“I feel that I must pass such sentence upon the principals in this diabolical conspiracy to destroy a God-fearing nation, which will demonstrate with finality that this nation’s security must remain inviolate; that traffic in military secrets, whether promoted by slavish devotion to a foreign ideology or by a desire for monetary gains must cease.”
~Judge Irving Kaufman
Imposing the death sentence on Julius and Ethel Rosenberg
1865 – Thirty months after the Emancipation Proclamation was issued by President Abraham Lincoln, slaves in Galveston, Texas were finally informed of their freedom.
The news of General Robert E. Lee’s surrender on April 9 moved slowly, and didn’t reach Texas until May 1865. The Army of the Trans-Mississippi did not surrender until June 2.
On June 19, Union Army General Gordon Granger, standing on the balcony of Galveston’s Ashton Villa (shown above), announced the total emancipation of those held as slaves.
A common misconception is that this day marks the end of slavery in the United States. Although this day marks the emancipation of all slaves in the Confederacy, the institution of slavery was still legal and existed in the Union border states after June 19, 1865.
Slavery in the United States did not officially end until the ratification of the Thirteenth Amendment to the Constitution of the United States on December 6, 1865, which abolished slavery entirely in all of the U.S. states and territories
Forty-nine of the 50 U.S. states and the District of Columbia recognize Juneteenth as either a state holiday or ceremonial holiday, a day of observance. The only state that does not recognize Juneteenth is Hawaii.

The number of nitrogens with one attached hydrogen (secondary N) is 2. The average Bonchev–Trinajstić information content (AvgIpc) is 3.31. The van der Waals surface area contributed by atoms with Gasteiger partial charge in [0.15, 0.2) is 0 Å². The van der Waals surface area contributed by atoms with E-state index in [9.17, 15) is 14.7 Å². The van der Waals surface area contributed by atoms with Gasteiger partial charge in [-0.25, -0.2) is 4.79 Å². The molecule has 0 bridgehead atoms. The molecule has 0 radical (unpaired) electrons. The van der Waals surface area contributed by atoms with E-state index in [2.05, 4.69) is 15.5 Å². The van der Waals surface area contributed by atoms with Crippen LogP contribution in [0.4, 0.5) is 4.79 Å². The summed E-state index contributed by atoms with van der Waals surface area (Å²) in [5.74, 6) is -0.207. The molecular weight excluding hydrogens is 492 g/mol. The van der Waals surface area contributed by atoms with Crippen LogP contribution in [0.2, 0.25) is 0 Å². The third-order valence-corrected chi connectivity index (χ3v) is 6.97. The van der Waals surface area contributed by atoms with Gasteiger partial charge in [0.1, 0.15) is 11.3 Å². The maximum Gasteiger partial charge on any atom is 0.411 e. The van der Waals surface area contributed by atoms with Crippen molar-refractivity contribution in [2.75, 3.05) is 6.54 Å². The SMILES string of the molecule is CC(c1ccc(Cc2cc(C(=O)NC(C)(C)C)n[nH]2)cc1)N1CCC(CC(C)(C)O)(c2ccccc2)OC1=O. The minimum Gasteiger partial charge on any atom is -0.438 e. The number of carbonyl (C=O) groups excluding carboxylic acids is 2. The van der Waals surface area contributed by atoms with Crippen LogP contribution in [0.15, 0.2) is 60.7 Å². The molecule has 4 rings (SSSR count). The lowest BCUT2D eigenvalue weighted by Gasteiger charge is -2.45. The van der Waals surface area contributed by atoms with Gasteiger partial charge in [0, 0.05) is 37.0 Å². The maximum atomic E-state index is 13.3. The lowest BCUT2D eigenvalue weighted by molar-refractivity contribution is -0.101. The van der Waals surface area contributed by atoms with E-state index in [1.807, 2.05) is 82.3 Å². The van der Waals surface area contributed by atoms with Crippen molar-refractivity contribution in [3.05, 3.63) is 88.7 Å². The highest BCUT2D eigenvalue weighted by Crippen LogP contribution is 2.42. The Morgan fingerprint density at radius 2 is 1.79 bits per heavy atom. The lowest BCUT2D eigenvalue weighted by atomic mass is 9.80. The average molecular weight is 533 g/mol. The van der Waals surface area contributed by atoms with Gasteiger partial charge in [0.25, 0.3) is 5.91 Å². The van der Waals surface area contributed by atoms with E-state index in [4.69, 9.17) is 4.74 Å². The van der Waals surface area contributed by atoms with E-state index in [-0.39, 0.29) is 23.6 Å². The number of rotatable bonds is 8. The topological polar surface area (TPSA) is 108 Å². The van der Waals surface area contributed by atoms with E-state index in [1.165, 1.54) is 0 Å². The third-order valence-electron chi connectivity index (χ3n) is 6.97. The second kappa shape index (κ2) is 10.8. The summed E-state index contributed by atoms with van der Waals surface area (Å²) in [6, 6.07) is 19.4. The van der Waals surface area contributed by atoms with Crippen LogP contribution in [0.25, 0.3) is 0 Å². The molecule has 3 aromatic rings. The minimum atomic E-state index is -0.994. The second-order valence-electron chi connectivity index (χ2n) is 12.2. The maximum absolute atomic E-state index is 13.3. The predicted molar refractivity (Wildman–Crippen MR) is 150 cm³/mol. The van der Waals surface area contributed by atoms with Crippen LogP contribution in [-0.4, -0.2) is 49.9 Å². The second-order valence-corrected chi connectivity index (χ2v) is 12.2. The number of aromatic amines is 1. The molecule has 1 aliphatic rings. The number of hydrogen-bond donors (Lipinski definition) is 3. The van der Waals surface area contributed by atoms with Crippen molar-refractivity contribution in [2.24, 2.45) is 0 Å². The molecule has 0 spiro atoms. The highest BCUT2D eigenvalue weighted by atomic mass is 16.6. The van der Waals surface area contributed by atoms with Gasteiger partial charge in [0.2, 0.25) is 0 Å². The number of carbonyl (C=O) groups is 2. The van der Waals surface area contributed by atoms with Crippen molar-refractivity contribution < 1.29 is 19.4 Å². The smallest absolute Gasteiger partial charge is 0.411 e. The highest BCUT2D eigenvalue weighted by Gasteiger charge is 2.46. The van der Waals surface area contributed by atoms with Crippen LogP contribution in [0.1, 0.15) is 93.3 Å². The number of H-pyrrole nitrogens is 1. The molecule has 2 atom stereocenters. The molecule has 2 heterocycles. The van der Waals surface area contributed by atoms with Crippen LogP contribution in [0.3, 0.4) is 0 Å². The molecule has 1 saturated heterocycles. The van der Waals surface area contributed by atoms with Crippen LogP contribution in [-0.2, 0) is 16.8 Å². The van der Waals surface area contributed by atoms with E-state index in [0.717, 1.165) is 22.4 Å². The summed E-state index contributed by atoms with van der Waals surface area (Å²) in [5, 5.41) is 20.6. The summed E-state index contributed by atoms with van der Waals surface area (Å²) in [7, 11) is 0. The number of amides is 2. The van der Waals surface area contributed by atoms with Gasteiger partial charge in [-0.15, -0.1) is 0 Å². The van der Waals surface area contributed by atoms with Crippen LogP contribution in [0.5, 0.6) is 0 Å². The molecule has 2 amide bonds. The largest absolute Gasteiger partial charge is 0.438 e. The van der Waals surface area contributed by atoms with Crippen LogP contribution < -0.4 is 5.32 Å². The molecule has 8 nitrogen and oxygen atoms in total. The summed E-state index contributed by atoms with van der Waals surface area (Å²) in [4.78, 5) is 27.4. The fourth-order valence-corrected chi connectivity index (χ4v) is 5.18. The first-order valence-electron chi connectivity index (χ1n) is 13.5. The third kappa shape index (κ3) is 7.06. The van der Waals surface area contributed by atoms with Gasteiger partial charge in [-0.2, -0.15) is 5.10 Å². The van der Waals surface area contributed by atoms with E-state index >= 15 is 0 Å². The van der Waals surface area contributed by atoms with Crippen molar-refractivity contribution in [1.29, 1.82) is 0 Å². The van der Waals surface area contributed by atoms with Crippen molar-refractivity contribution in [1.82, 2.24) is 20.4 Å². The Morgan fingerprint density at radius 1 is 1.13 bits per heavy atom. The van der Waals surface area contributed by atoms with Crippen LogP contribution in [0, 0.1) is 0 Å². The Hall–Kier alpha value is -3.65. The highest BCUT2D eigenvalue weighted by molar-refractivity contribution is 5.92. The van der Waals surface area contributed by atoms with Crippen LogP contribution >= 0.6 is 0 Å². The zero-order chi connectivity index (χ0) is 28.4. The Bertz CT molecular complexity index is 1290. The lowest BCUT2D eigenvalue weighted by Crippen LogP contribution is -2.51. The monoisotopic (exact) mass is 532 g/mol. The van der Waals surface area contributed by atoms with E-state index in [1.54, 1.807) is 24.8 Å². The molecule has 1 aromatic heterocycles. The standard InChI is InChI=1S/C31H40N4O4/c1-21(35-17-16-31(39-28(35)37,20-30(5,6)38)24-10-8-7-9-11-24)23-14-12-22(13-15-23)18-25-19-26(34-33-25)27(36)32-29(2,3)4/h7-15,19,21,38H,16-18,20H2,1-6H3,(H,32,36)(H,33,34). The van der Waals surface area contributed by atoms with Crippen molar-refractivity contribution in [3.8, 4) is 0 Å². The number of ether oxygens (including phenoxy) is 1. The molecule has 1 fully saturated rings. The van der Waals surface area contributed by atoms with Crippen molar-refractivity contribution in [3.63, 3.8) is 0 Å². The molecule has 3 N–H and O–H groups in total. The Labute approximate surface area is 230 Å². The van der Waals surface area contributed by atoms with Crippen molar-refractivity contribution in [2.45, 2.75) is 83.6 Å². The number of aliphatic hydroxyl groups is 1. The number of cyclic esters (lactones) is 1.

1910 – The first Father’s Day celebration was held in Spokane, Washington, thanks to 26-year old Sonora Smart Dodd.
Her father, civil war veteran William Jackson Smart, was a widower who had raised six children. After hearing a church sermon about the newly recognized Mother’s Day, Sonora – Smart’s eldest child and only daughter – told her pastor that fathers should have a similar holiday to honor them.
Several local clergymen accepted the idea, and on this date – the very first Father’s Day – “sermons honoring fathers were presented throughout the city”.
A bill to give national recognition to the holiday was first introduced in Congress in 1913, but it was met with resistance.
In fact, it took more than five decades for Father’s Day to become a national holiday when Congress finally passed – and President Richard Nixon signed in 1972 – a bill that made the holiday permanent.